We move northwest (but still east of Ulanbataar) to Terelj National Park where we will stay 2 nights. We will have an eventful journey with Mongolian Lark as a common roadside bird, hunting Steppe Eagles, Amur and Saker Falcons. Terelj is an area of taiga forest, typified by larch woodlands, small streams and wet meadows. The forest edge is home to sought-after Siberian Rubythroat, Dusky and Two-barred Warbler, Red-flanked Bluetail, Taiga and Dark-sided Flycatcher. The fast flowing river produced Mandarin Duck, but Daurian Jackdaw, Japanese Buzzard, Booted Eagle, Rock Thrush, Lammergeier, Black-faced, Pine and with luck Yellow-breasted Bunting are more commonly encountered. Pied and Isabelline Wheatear, Daurian Redstart, Oriental Cuckoo, Common Rosefinch, Lesser Spotted Woodpecker and Olive backed Pipit are all found in the riverine forest. Handsome Long-tailed Sousliks are numerous on the grassy slopes.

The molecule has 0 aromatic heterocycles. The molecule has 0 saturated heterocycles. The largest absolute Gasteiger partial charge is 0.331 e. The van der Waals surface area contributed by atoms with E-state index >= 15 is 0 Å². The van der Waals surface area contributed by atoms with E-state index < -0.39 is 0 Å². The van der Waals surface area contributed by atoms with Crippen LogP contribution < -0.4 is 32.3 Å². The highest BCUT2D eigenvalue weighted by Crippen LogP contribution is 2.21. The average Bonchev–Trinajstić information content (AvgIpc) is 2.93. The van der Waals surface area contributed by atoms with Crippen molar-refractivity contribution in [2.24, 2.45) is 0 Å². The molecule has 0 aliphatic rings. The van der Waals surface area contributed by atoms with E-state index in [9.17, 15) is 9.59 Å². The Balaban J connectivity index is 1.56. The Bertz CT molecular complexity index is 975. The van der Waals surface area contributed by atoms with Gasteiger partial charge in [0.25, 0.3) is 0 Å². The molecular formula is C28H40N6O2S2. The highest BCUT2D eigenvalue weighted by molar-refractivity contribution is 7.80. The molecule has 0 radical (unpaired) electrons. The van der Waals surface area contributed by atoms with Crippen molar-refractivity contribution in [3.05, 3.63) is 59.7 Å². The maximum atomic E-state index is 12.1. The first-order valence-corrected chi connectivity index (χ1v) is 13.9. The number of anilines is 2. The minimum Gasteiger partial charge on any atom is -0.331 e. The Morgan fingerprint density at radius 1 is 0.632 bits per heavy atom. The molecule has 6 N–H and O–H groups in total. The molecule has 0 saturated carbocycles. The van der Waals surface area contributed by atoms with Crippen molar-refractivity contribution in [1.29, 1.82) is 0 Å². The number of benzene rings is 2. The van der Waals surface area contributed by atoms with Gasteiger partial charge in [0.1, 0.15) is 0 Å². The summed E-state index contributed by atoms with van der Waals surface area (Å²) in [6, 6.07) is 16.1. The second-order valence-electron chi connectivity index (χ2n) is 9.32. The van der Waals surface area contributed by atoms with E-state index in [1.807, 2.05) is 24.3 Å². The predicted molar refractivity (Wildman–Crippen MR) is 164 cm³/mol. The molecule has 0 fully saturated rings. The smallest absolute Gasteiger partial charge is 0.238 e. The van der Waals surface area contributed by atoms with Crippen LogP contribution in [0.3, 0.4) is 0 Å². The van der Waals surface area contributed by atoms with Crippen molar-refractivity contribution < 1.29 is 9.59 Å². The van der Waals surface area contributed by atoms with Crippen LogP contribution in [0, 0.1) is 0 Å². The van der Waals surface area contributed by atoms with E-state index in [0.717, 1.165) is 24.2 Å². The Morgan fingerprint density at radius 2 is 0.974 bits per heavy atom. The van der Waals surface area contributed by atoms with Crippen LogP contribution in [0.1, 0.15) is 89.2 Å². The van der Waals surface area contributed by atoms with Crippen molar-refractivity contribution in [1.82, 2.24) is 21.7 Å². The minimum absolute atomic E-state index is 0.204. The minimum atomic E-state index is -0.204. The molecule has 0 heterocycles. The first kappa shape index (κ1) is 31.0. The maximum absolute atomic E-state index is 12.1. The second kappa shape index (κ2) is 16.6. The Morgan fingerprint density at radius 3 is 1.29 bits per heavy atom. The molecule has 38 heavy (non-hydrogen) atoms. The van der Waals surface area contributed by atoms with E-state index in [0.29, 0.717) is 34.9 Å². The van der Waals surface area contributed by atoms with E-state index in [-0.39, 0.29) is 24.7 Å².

We drive back to Ulanbaatar to take a flight south, to the city of Dalanzadgad in the southern Gobi Desert region of the country. From here we start exploring the famous Gobi Desert and the eastern stretch of the wonderful Altai Mountains. We immedtiately set off to visit the famous Yolin Am of the Altai Mountains. The dramatic gorge is well worth a visit for strikingly different habitats and birds plus breathtakingly nice landscapes. A small stream at the bottom of the gorge attracts many birds including Mongolian Finch, White-winged Snowfinch, Black Redstart, Common and Beautiful Rosefinch, Wallcreeper, Twite, Kozlov’s and Brown Accentor. Lammergeier and Himalayan Griffon often soars above us while we look for Ibex and scarce Argali on the cliff tops. At the bottom of the valley Tarbagan Marmots and Daurian Picas are almost everywhere and easy to observe. On our way back to the ger camp we start to explore the edge of the seemingly infinite rocky desert searching for Oriental Plover. In the coming days we have good chance to spot this handsome bird or spot its stiff winged display flight from the distance. Shore Lark, Asian short-toed Lark, Desert Wheatear inhabit the desert, but the most exciting is searching the various small plantations and gardens for migrating and vagrant birds. These green sites are magnets for migrating birds and we have found many unusual species here during previous visits. Literally every bush might hold something exciting. Hawfinch, Golden Oriole, Black Drongo, Daurian Starling, Chinese Grosbeak, Pallas’s Warbler, Thick-billed Warbler, Siberian Rubythroat, Dusky Thrush, Pallas’s Grasshopper Warbler are all possible on migration, while Steppe Grey and Isabelline Shrike both prey on the migrants.